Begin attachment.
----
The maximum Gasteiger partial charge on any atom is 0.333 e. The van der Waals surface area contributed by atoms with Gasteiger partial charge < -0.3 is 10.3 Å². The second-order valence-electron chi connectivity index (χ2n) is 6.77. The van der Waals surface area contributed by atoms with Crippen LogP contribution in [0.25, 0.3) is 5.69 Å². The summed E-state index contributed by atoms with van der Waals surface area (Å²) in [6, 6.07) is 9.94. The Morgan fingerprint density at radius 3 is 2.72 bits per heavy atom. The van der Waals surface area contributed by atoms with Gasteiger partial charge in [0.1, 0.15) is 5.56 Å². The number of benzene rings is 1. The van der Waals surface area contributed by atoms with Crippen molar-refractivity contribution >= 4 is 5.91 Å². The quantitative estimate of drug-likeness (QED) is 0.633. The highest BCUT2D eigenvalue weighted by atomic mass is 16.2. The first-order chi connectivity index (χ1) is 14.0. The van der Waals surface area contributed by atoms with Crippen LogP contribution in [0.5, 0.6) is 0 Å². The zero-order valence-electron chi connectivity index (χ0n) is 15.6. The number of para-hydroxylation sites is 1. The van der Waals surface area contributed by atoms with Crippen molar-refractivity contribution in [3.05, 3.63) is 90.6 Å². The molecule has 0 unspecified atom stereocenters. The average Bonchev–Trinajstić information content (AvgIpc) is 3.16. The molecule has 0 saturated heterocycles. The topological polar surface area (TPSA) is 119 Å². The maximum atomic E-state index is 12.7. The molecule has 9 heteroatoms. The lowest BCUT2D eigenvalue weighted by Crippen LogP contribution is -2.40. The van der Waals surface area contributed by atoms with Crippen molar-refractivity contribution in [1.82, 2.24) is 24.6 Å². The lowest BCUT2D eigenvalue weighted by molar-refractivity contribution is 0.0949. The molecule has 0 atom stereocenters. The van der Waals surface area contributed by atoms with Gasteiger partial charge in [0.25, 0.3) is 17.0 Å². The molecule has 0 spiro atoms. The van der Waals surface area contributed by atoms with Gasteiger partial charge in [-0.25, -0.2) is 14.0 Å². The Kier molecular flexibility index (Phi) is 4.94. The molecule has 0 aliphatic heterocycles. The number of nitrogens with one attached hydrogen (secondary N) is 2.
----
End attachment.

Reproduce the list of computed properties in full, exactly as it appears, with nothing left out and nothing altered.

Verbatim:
The maximum Gasteiger partial charge on any atom is 0.333 e. The van der Waals surface area contributed by atoms with Gasteiger partial charge < -0.3 is 10.3 Å². The second-order valence-electron chi connectivity index (χ2n) is 6.77. The van der Waals surface area contributed by atoms with Crippen LogP contribution in [0.25, 0.3) is 5.69 Å². The summed E-state index contributed by atoms with van der Waals surface area (Å²) in [6, 6.07) is 9.94. The Morgan fingerprint density at radius 3 is 2.72 bits per heavy atom. The van der Waals surface area contributed by atoms with Gasteiger partial charge in [0.1, 0.15) is 5.56 Å². The number of benzene rings is 1. The van der Waals surface area contributed by atoms with Crippen molar-refractivity contribution >= 4 is 5.91 Å². The quantitative estimate of drug-likeness (QED) is 0.633. The highest BCUT2D eigenvalue weighted by atomic mass is 16.2. The first-order chi connectivity index (χ1) is 14.0. The van der Waals surface area contributed by atoms with Crippen LogP contribution in [0.5, 0.6) is 0 Å². The zero-order valence-electron chi connectivity index (χ0n) is 15.6. The number of para-hydroxylation sites is 1. The van der Waals surface area contributed by atoms with Crippen molar-refractivity contribution in [3.05, 3.63) is 90.6 Å². The molecule has 0 unspecified atom stereocenters. The average Bonchev–Trinajstić information content (AvgIpc) is 3.16. The molecule has 0 saturated heterocycles. The topological polar surface area (TPSA) is 119 Å². The maximum atomic E-state index is 12.7. The molecule has 9 heteroatoms. The lowest BCUT2D eigenvalue weighted by Crippen LogP contribution is -2.40. The van der Waals surface area contributed by atoms with Crippen molar-refractivity contribution in [1.82, 2.24) is 24.6 Å². The lowest BCUT2D eigenvalue weighted by molar-refractivity contribution is 0.0949. The molecule has 0 atom stereocenters. The van der Waals surface area contributed by atoms with Gasteiger partial charge in [0.25, 0.3) is 17.0 Å². The molecule has 0 spiro atoms. The van der Waals surface area contributed by atoms with Gasteiger partial charge in [-0.25, -0.2) is 14.0 Å². The Kier molecular flexibility index (Phi) is 4.94. The molecule has 0 aliphatic heterocycles. The number of nitrogens with one attached hydrogen (secondary N) is 2.